This week I did a small truffled bacon (about 1lb of pork belly, and I included 1 TBS of white truffle oil in the cure), and a larger (around 1.75lb) herbed bacon (using fresh rosemary, oregano, and thyme from the gardon, and basil and garlic from a nearby farm).

Currently curing, a chai bacon (brown sugar, lapsang souchong tea, green cardamom, black pepper, allspice, and cloves).

--Dave

#102 snowangel

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Posted 11 April 2006 - 03:33 PM

I still haven't worked up the nerve/time to work on sausages yet, but I've had great luck with batches of bacon.


Dave, work up the courage. As you'll notice just up-topic, I wanted plenty of hand-holding, but sure didn't need much, and the rewards...

We'll grill the sausages tomorrow (yes, I know I wanted to do them tonight, but not being sure of the outcome, I have something else in the hopper that needs to be used tonight).

Courage, my friend! We are here to help, and I can honestly say it was much easier than I expected and a ton of fun.

Call me an addict.
Susan Fahning aka "snowangel"

#103 ronnie_suburban

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Posted 11 April 2006 - 03:44 PM

I still haven't worked up the nerve/time to work on sausages yet, but I've had great luck with batches of bacon.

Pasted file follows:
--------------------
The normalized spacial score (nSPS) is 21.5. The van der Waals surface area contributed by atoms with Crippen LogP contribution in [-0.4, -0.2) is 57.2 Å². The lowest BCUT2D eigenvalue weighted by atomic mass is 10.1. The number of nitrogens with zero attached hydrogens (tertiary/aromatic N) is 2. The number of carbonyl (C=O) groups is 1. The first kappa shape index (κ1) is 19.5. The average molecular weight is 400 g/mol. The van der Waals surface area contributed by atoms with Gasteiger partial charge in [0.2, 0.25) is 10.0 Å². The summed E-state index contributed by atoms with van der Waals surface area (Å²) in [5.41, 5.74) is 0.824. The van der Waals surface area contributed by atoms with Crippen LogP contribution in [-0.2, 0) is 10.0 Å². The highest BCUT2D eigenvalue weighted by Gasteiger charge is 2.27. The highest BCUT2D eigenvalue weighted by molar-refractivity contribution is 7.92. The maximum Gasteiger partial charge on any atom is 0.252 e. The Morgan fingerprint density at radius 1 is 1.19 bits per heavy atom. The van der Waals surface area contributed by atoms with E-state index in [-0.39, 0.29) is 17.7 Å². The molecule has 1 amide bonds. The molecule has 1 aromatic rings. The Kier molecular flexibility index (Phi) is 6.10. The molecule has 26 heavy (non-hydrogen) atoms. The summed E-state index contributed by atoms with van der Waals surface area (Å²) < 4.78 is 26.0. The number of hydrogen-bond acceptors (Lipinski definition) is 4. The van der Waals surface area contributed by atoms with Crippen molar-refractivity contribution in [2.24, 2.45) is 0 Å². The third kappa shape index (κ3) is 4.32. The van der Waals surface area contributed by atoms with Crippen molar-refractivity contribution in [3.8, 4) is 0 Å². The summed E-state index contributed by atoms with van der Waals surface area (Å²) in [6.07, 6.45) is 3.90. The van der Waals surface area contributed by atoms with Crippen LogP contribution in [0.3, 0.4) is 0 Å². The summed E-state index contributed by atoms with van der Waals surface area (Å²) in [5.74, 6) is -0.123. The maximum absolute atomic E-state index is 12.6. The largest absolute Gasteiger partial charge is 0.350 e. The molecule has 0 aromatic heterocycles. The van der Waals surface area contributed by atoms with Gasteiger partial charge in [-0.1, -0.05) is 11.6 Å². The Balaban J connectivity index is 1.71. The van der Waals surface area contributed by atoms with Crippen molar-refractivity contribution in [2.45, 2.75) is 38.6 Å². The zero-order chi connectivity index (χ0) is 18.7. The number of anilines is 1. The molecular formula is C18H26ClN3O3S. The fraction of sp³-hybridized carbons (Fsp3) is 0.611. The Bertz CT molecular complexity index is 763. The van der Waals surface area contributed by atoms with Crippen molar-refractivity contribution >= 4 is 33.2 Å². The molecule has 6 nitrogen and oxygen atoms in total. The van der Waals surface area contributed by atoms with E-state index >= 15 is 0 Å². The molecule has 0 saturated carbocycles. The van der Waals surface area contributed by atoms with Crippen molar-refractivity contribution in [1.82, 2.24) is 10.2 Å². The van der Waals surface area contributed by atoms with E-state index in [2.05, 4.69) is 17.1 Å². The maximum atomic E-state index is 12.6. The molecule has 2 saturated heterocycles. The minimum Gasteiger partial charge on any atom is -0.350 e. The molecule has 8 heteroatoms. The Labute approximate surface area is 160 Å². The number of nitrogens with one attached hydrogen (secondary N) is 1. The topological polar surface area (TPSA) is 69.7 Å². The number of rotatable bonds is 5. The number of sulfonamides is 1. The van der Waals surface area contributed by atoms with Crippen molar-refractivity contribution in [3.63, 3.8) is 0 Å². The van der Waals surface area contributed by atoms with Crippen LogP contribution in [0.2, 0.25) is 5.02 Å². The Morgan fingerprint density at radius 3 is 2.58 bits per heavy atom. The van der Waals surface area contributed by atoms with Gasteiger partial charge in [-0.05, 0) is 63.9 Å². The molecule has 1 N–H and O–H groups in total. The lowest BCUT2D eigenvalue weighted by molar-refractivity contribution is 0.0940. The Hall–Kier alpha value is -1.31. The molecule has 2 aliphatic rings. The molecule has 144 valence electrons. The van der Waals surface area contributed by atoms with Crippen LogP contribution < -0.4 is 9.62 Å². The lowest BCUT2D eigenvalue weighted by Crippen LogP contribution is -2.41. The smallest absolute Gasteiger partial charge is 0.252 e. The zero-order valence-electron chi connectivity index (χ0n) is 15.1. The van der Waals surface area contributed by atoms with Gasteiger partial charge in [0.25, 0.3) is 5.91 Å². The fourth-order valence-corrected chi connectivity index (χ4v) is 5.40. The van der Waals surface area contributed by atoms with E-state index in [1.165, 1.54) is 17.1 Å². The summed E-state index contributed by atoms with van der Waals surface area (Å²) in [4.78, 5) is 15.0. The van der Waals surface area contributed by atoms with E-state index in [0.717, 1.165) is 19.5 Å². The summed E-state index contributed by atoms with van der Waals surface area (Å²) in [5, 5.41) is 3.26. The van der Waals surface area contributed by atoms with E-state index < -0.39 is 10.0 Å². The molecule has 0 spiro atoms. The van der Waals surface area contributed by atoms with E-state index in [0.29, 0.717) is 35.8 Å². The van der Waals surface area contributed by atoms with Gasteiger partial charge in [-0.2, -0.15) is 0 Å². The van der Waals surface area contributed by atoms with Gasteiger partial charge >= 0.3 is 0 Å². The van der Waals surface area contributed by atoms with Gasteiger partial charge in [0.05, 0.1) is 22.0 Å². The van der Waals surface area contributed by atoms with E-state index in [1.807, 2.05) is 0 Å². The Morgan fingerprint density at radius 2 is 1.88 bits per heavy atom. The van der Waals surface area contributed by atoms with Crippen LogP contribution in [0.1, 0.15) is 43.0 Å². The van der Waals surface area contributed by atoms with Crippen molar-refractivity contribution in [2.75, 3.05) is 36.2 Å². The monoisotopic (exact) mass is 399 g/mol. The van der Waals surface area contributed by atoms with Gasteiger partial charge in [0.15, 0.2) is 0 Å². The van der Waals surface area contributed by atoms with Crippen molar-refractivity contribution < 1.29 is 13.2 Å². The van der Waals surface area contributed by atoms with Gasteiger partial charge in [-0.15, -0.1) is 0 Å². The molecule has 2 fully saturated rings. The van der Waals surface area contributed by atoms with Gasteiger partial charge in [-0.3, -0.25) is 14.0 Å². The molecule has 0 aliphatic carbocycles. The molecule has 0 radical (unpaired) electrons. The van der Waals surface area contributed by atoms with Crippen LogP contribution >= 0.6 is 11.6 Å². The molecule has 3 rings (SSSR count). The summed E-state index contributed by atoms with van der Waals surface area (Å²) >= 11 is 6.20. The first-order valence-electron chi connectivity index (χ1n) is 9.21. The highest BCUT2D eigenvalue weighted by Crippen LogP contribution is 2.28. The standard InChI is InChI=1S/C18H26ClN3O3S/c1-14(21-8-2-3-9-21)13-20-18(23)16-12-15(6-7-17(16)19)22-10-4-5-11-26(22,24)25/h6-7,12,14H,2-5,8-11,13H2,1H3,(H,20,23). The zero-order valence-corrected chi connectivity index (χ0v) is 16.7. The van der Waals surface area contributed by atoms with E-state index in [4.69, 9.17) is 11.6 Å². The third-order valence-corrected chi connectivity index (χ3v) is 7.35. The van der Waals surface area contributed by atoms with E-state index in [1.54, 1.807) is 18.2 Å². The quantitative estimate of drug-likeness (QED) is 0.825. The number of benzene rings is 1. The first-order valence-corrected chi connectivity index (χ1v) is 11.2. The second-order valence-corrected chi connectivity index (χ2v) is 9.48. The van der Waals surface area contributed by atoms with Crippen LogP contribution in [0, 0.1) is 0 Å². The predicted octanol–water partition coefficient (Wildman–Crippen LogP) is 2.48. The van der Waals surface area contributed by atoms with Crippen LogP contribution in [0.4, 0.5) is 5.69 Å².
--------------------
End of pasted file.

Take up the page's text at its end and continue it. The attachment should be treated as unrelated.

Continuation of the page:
This week I did a small truffled bacon (about 1lb of pork belly, and I included 1 TBS of white truffle oil in the cure), and a larger (around 1.75lb) herbed bacon (using fresh rosemary, oregano, and thyme from the gardon, and basil and garlic from a nearby farm).

Currently curing, a chai bacon (brown sugar, lapsang souchong tea, green cardamom, black pepper, allspice, and cloves).

--Dave

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Dave, those bacons sound really great. How did that truffled bacon taste? I may have to give that one a shot.

One thing I did (and recommended several pages ago) is to make your first sausage attempt a relatively easy one. I used the breakfast sausage recipe in the book and made "bulk" sausage without any casings. I did this before I'd even researched stuffers. Of course, one taste of those delicious sausages and I started this thread. :wink:

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#104 jmcgrath

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Posted 11 April 2006 - 03:52 PM

Susan, beautiful sausages.  how did you know what to do with the plastic thingy?  I don't understand from the description here (have I read the instructions yet?  Why, no.)

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I don't remember the plastic thingy being in the instructions. It is used to support the impeller thingy when a cutting disk isn't in place. Look how the tabs of the grinding disk fit into the body of the grinder. The plastic thingy fits into the same slots when a grinding disk isn't in place, as when you are stuffing. I think it will be obvious once you look how things fit together.